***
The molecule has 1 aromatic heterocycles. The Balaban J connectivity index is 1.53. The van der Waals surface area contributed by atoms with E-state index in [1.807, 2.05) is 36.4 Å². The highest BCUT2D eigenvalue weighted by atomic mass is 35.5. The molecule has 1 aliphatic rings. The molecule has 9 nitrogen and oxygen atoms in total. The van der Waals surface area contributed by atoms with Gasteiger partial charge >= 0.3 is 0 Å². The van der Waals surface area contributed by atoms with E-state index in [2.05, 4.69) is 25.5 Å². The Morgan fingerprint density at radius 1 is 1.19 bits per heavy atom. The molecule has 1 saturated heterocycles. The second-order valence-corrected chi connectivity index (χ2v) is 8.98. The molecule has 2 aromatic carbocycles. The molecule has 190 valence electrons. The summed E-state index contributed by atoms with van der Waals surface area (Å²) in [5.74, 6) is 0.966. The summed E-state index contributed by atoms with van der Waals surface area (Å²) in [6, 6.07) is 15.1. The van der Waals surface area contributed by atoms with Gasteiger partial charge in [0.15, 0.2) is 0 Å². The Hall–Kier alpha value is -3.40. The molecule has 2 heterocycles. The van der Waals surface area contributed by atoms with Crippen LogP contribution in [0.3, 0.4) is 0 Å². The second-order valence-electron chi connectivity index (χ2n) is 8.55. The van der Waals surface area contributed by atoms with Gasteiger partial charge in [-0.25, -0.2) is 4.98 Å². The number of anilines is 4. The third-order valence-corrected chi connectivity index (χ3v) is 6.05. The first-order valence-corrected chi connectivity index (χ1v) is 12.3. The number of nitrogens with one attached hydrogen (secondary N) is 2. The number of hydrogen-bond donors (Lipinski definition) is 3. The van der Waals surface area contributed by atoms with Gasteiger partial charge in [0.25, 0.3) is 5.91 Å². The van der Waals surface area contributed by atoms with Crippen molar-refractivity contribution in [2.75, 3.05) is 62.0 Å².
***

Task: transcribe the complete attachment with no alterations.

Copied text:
The molecule has 1 aromatic heterocycles. The Balaban J connectivity index is 1.53. The van der Waals surface area contributed by atoms with E-state index in [1.807, 2.05) is 36.4 Å². The highest BCUT2D eigenvalue weighted by atomic mass is 35.5. The molecule has 1 aliphatic rings. The molecule has 9 nitrogen and oxygen atoms in total. The van der Waals surface area contributed by atoms with Gasteiger partial charge >= 0.3 is 0 Å². The van der Waals surface area contributed by atoms with E-state index in [2.05, 4.69) is 25.5 Å². The Morgan fingerprint density at radius 1 is 1.19 bits per heavy atom. The molecule has 1 saturated heterocycles. The second-order valence-corrected chi connectivity index (χ2v) is 8.98. The molecule has 2 aromatic carbocycles. The molecule has 190 valence electrons. The summed E-state index contributed by atoms with van der Waals surface area (Å²) in [5.74, 6) is 0.966. The summed E-state index contributed by atoms with van der Waals surface area (Å²) in [6, 6.07) is 15.1. The van der Waals surface area contributed by atoms with Gasteiger partial charge in [0.15, 0.2) is 0 Å². The Hall–Kier alpha value is -3.40. The molecule has 2 heterocycles. The van der Waals surface area contributed by atoms with Crippen LogP contribution in [0.3, 0.4) is 0 Å². The second-order valence-electron chi connectivity index (χ2n) is 8.55. The van der Waals surface area contributed by atoms with Gasteiger partial charge in [-0.25, -0.2) is 4.98 Å². The number of anilines is 4. The third-order valence-corrected chi connectivity index (χ3v) is 6.05. The first-order valence-corrected chi connectivity index (χ1v) is 12.3. The number of nitrogens with one attached hydrogen (secondary N) is 2. The number of hydrogen-bond donors (Lipinski definition) is 3. The van der Waals surface area contributed by atoms with Gasteiger partial charge in [0.25, 0.3) is 5.91 Å². The van der Waals surface area contributed by atoms with Crippen molar-refractivity contribution in [2.75, 3.05) is 62.0 Å².